Being unconstitutionally fit for deception, I suffered the corrosive effects of harboring this secret. The irony that I’d resolved my feelings of guilt and loss at the price of a second betrayal was not lost on me. When I finally mustered the courage to make that phone call, the disappointment at the other end of the line was palpable.

At that juncture it certainly felt like a lose-lose situation, but remarkably enough, my relationship with Daddy Gary has only deepened over the years, weathering the persistent geographic distance that has separated us since my boarding school days. When he and my mother divorced during my senior year of college and he grieved the loss of her extended family, there was never any question whether or not we would remain in each other’s lives. Of my three parents, he is the one who knows me best. That he randomly ended up in the Philippines and fell in love with my mother seems to us the greatest of serendipities.

So here’s to the man who helped me with my math homework; showed me how to swim the side stroke (“You pick the apple from the tree and put it in the basket”); taught me to ride a horse; nursed me through two whole weeks of the chicken pox; and spent many delightful afternoons and evenings playing all kinds of games with me. (But, boy, were you awfully competitive on Nintendo!)

I don’t know how you’ve managed to shrug off all the rotten things I said and did during my adolescence that I still shudder to remember. Thank you for your recent remark that who I am now—who I am still becoming—was already evident to you back in those days. It’s the greatest gift you’ve ever given me, this unexpected revelation.

Happy birthday, Dad. I love you to the stars and back again.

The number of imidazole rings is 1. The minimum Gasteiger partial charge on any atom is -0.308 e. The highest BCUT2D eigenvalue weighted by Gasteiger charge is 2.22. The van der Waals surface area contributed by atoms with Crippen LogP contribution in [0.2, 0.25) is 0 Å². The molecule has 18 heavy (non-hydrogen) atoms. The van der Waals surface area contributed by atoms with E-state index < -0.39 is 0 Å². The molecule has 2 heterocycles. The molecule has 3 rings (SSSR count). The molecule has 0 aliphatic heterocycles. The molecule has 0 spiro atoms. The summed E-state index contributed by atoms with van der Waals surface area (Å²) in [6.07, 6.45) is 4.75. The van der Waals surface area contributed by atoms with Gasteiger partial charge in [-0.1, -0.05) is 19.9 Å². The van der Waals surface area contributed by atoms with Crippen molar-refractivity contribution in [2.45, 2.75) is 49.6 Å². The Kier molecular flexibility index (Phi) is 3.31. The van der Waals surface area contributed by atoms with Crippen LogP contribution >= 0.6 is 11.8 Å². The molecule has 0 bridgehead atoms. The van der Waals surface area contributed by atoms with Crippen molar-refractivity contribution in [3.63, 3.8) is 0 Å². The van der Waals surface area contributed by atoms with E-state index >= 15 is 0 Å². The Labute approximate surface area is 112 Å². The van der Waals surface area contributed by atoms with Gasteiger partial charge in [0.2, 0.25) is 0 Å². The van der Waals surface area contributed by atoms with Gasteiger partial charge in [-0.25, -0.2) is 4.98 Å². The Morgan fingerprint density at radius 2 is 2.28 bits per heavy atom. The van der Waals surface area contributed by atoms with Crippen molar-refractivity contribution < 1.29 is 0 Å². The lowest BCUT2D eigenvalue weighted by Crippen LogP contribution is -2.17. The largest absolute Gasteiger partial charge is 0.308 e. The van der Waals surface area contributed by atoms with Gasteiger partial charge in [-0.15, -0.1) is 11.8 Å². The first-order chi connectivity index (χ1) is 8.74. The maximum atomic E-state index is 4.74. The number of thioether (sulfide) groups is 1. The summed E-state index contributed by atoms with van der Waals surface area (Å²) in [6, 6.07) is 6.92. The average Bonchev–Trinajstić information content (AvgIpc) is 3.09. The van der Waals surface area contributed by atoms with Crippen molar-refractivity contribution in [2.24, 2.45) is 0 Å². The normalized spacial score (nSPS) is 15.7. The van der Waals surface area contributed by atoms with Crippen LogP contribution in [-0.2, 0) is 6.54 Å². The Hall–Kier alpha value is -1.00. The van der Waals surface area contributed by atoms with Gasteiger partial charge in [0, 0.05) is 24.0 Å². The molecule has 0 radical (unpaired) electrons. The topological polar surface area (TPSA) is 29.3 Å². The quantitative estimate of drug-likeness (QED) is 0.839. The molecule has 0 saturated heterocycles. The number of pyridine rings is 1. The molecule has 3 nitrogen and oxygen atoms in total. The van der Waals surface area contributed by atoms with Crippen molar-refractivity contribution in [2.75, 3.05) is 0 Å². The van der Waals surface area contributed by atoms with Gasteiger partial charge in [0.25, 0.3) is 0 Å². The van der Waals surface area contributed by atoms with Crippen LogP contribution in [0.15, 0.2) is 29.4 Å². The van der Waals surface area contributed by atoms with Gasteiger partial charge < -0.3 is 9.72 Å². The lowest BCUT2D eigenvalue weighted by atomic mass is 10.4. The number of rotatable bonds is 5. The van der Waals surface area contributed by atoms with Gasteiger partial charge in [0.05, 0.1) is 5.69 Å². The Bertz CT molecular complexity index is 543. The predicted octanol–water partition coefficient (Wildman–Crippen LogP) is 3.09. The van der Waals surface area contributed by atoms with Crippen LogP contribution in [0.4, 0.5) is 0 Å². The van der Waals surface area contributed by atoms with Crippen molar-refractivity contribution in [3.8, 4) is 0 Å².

Brian Lee Yung Rowe · November 1, 2013 at 8:45 am

Anyone who has Ysette in their lives should consider themselves exceptionally fortunate!

Dee · November 1, 2013 at 2:34 pm

I’d never heard you talk about this, thanks for sharing. I so can’t imagine you as a difficult adolescent! I picture that anything “mean” you would say would be so eloquently phrased and supported with close reading and secondary scholarship that it would be impossible to argue with!

    Ysette Guevara · November 1, 2013 at 4:03 pm

    Lol. You can imagine how much fun that sort of pedantry was for my parents. And that started long before I hit adolescence. Then I began rolling my eyes with the best of ’em.

Kgo · April 1, 2014 at 2:06 pm

I’m so glad he was able to read this. x

Hazards of the job | Minds On Fire · January 26, 2014 at 6:12 pm

[…] my head above water now, is an invaluable support system. This core group comprises my husband, my adoptive dad, and other select relatives; friends who know in their bones what I mean by “family […]

Case in point | Minds On Fire · February 6, 2014 at 7:20 am

[…] adoption because they feel it would amount to a betrayal of their birth parents—a sentiment that resonates with me on a very personal level. In Beam’s own case, although she and Christina regard each other as […]